She was brought up on Grims Fairy Tales filled with stories of witches and giants, and to an eight year old’s imagination she called them Witches Falls and the name stuck, recounted Syd.

Saving Grace

In the past ignorance and the fear brought on by that, saw women accused of witchcraft and burned at the stake. Ignorance also saw the destruction of forests. Humans made stories that fed our fear and ignorance of dark forests. Forests were associated with danger and destroying the forests was ‘taming the land’, and the misplaced belief that humans could dominate nature.

Luckily, both being called Witches Falls and being a dark forest didn’t see the area’s beauty destroyed.

Black and white photo of ladies on the Witches Falls track appreciating the natural beauty of the area.

Conservation – A Radical New Idea

Robert Martin Collins, a local pastoralist, was inspired during an overseas trip to America in 1878, by accounts of Yellowstone National Park, the world’s first national park established in the United States of America in 1872.

For almost 30 years he passionately campaigned for the creation of national parks in Queensland. In 1896 Collins was elected to Queensland Parliament where his campaigning continued. He persisted with the support of others and in 1906 State Government finally passed ‘The State Forests and National Parks Act’.

The Mt Tamborine area is incredibly biodiverse. It contains 350 vertebrates, or 85% of the biodiversity of the Gold Coast. Robert Collins had great foresight at a time when biodiversity and nature were often seen as resources to be exploited.

In fact, Witches Falls became the first national park in Queensland and was declared on the 28th March 1908.

Just like a fallen tree in a forest opens up the canopy for new life to flourish, so too, our human made environmental problems are an opportunity to create radical change in our world.

Radical Changes

Radical changes in the way we live because of our past actions means that we need to re-look just how smart we really think we are. We may need to begin to take radical action even if we don’t totally understand the ‘science’ behind things.

One of those radical actions is to not wait till the full brunt of climatic conditions take hold before we begin large scale environmental restoration work. We can admit and embrace ignorance while we work towards restoration. We need also to resist the dangerous human trait where we destroy what we don’t understand.

Plantings along the track embankments to stop erosion. Witches Falls National Park, Mt Tamborine.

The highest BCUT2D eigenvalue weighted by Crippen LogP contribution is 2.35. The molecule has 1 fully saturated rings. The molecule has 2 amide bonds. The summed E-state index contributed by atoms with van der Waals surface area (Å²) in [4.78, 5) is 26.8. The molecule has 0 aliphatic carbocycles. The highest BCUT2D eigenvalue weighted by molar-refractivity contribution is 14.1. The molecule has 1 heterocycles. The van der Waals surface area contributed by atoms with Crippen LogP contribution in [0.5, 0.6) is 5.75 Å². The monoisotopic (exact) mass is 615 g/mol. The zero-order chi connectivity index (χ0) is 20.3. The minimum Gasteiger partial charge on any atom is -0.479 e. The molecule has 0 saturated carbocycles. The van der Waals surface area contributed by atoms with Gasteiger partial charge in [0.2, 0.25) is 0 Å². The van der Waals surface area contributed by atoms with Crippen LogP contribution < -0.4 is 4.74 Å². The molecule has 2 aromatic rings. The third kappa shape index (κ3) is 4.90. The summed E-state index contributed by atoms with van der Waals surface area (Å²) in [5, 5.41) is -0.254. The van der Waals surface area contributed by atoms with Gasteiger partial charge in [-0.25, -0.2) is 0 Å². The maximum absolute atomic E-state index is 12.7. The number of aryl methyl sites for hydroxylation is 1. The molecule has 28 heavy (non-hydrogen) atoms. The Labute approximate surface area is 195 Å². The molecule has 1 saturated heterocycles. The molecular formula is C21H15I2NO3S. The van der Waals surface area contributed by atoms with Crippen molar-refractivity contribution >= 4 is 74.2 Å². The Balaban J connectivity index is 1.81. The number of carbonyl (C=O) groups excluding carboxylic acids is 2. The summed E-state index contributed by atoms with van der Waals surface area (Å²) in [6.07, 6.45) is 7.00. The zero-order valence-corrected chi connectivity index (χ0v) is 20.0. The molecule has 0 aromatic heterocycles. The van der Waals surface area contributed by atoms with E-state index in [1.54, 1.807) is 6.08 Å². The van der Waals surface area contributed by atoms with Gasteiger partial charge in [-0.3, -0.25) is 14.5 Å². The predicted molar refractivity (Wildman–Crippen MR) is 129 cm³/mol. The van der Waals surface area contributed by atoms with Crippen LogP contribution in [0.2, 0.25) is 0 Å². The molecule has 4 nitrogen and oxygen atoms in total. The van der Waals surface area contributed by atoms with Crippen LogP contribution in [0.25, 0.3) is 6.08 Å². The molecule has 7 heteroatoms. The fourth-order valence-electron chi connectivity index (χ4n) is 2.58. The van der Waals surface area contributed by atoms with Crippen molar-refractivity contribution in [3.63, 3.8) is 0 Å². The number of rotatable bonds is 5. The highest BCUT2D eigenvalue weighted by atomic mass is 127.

Restore also means to make stand again. With knowledge and understanding we can make a stand to restand our lost forests and environments.

On the mountain there were two two forests I visited that were under restoration. On the Witches Falls walk I saw little seedlings planted along the path where past walkers had taken short cuts down embankments causing erosion.

One of the many name tags on the trees within John Dickson Conswervation Park. With knowledge comes appreciation of our natural environment.

At John Dickson Conservation Park I walked through a once degraded area that has been transformed into a green forested corridor of ‘peace and beauty’ as a dedication plaque so aptly describes.

Restoration of forest also restores water cycles. At John Dickson Conservation Park local people had planted trees in the area, stopping erosion and stopping invasive weeds from taking over again.

Through restoration comes appreciation. Along this walk I learned about the tree species in this forest through the name plaques on the trees. It is through this action that ignorance is dispelled and a real appreciation for nature develops.

Plantings within Witches Falls National Park, Mt Tamborine.

Restoration however, is ongoing. It needs to be continual – not a one off. When an area of forest is cleared of weeds and re-planted with natives, all the seeds in the soil, including weeds will begin to grow. Restoration involves regular weeding, and local people do working bees where they join in weeding this area, and planting again, weeding again till the health of the forest is restored.

When a forest is brought back to health it can resist invasive species better as do humans who have had their health restored.

Restoring Health

Restoration isn’t a one off action. It is a continual process and can be a long one depending on how degraded or depleted an individual or environment has become. Just like going to the gym for an hour won’t restore many years of unhealthy eating and lack of exercise, so too, restoration takes time, and if we want to see radical change, radical action is required.

Restoring Cycles

Land conservation is much more than just ‘conserving nature’.

It is about seeing holistically. It is about understanding that everything is connected. Land conservation is about restoring the natural systems and cycles that provide us with clean water and fresh air.

Coming across this dried up season lagoon in the middle of a rainforest clearing was magical. Even more so when I learned that it really comes alive after rain with the chorus of many species of frogs.


Along the Witches Falls walk I came across an area that is a seasonal lagoon deep in the middle of the rainforest. It was a magical feeling to come across this open area – a pool of light fringed with bungalow palms and sprawling rainforest giants.

The lagoon was dry, yet during times of heavy rains it fills with water and miraculously springs to life. During that time you can hear the breeding call of at least 6 frog species.

You may be able to hear the high pitched ‘bonk’ of the Scarlet-sided Pobblebonk, the ‘wark-wark-wark’ of the Great Barred Frog, or the slow repeated ‘aocuk’ of the Tusked Frog.